Notes and Editorial Reviews
IN THE NOW
John Yao Qnt
INNOVA 823 (55:23)
Here’s an innovative and interesting album of modern modal jazz played by a quintet led by Asian-American trombonist John Yao. Born in 1977 outside Chicago, Yao originally studied piano but switched to trombone at age 11. He earned a bachelor’s degree from Indiana University (where he resumed piano playing, which later became important to his compositional style) and a master’s in jazz performance from Queen’s College. At the latter institution, he was strongly influenced by Luis Bonilla and
Michael Mossman. After Yao moved to New York in 2005, he came up quickly through the jazz world, performing at Birdland and the Village Vanguard, later at Carnegie Hall and the Kennedy Center. He has since toured internationally, is a member of Chino Nuñez and Friends, which is described as New York’s hottest salsa band, and has also played with Arturo O’Farrill, Paquito D’Rivera, Eddie Palmieri, Danilo Perez, Kurt Elling, Buddy DeFranco, the Tommy Dorsey Orchestra, the Glenn Miller Orchestra, Lou Rawls, the Brooklyn Big Band, the Josh Shneider Orchestra, and Bright Eyes.
The music presented here is very much in the Ornette Coleman-Heiner Stadler style. Very complex and changing rhythms underpin a series of solos that, apparently unrelated, impress the listener as separate commentaries on the music rather than solos that feed off one another. Jon Irabagon, on soprano and alto saxophone, is closer stylistically to Eric Dolphy than to Coleman or Coltrane. Although Yao’s original tunes have their own particular motifs, the connection to Coleman is consistently strong, the second number,
sounding much like Coleman’s
Yao’s playing style owes much to Jimmy Knepper and Frank Rosolino. Yao credits Miles Davis, Coltrane, Rosolino, Bob Brookmeyer and Gil Evans among his many influences.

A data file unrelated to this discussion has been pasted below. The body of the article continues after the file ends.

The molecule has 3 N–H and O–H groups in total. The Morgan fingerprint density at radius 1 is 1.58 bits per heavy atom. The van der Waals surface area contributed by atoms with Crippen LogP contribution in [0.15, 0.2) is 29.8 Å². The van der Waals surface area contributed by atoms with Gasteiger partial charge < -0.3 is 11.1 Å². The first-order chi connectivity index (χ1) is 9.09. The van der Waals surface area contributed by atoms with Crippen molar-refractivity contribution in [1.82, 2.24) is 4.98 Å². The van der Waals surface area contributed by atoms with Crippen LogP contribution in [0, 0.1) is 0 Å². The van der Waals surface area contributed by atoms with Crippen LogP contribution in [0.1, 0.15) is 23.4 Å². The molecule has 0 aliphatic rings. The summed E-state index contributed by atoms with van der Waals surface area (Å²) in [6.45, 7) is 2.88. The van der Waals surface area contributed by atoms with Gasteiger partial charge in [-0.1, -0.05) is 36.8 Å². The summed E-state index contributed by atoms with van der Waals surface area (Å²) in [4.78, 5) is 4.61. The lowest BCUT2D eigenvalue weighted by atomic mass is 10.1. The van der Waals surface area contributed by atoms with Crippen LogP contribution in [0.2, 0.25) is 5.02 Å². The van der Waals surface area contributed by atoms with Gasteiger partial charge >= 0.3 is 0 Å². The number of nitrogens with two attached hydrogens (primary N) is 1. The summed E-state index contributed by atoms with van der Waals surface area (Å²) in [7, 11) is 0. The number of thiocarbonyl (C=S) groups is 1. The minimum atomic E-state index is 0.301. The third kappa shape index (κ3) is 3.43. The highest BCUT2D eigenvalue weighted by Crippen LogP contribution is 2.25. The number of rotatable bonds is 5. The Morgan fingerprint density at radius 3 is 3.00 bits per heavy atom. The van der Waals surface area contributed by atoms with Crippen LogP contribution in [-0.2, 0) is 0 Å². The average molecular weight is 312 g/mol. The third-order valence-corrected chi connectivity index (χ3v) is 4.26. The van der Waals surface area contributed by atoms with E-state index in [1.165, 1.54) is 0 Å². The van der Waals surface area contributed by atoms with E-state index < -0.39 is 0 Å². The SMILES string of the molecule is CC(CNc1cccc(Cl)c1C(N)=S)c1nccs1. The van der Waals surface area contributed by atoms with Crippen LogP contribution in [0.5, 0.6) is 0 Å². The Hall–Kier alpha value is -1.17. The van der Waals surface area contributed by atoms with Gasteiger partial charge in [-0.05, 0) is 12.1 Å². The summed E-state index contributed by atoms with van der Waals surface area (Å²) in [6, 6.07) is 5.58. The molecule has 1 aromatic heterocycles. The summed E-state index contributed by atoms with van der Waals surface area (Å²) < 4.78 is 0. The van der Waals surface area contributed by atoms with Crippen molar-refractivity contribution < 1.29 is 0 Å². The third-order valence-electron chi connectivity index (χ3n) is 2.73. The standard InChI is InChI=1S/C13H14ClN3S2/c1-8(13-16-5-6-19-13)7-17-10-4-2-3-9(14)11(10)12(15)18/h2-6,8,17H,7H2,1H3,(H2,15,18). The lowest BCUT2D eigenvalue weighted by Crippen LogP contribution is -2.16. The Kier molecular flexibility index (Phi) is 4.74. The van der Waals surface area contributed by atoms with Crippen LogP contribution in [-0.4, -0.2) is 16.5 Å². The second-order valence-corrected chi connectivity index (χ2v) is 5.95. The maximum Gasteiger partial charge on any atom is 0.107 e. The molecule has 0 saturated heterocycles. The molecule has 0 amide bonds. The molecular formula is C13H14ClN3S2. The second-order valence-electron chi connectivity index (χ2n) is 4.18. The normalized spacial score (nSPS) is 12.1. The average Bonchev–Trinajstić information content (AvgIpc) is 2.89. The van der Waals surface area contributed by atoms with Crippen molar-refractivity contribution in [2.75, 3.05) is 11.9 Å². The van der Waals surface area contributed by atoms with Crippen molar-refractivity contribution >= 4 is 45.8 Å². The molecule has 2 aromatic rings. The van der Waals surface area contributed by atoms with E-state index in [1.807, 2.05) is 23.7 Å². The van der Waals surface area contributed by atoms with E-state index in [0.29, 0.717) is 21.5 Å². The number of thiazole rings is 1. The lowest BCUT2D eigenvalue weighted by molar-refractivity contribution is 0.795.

I am consistently impressed by the tightness of this band and its communicative style of expression. The constant juxtaposition of long modal lines with fast-moving breaks and improvisations creates a nice tension. One pleasant surprise is the fifth number,
Not Even Close,
which is closer to pure bop-progressive swing style than the Coltrane-Coleman style evinced in the earlier tracks. On this track, Yao’s indebtedness to Rosolino is strongly evident. Also on this track, one finally hears an extended solo from pianist Randy Ingram. His use of sparse chords in the left hand and extended single-note explorations in the right show strong traces of Bud Powell or early Bill Evans (who was in turn also influenced by Powell). Bassist Leon Boykins also has a solo on this track, in walking style, cleanly executed if rather conventional compared to his much more imaginative underpinning on the other tracks.
is another swinger in modern style, but here the rhythmic pattern is much more fragmented.
is a ballad, very much in the style of the Miles Davis band when he had Wayne Shorter on saxophone. On this track, too, Ingram plays an absolutely gorgeous piano solo, delicately tracing lines and leading suavely back into the ensemble (Yao playing trombone in unison with Irabagon’s alto sax), after which the two horns carry on an intriguing musical dialog while Ingram continues to weave an intricate counterpoint between the musical cracks. This is a magnificent performance, almost hypnotic in its effect on the listener.
The concluding track,
begins in a slow tempo but burns throughout with a smoldering intensity. A quirky melody played by the alto is commented upon with trombone counterpoint from Yao, who then takes off on a lyrical yet inventive solo. Starting at about the five-and-a-half-minute mark, the tempo slowly increases (an old Mingus trick), and the polyphony of alto and trombone becomes more and more complex and ever more remote (especially in Irbagon’s playing) from the tonal center, sometimes buzzing or spitting into his mouthpiece. The piece eventually fades out (the only fade-out on the album), which I know is part and parcel of extended-play jazz performances since the 1950s, but I’ve always found that such endings are a little bit of a cop-out; it indicates that the musicians couldn’t think of a way to resolve it. (When was the last time you heard a
piece fade out?)
My sole complaint of this CD is that there are no liner notes whatsoever, which is unfair to listeners who happen not to know who Yao or his quintet members are. I had to go to the artist’s Facebook page to find the information given in the first paragraph. On the inside flap of the CD packaging (a fold-over cardboard arrangement rather than a plastic jewel box), there’s a photo of the band, but except for Yao (who also gets a solo photo) I have no idea who’s who in that picture as no one is holding an instrument. Overall, however, this is an excellent album.
FANFARE: Lynn René Bayley
Works on This Recording
Divisions by John Yao
John Yao Quintet
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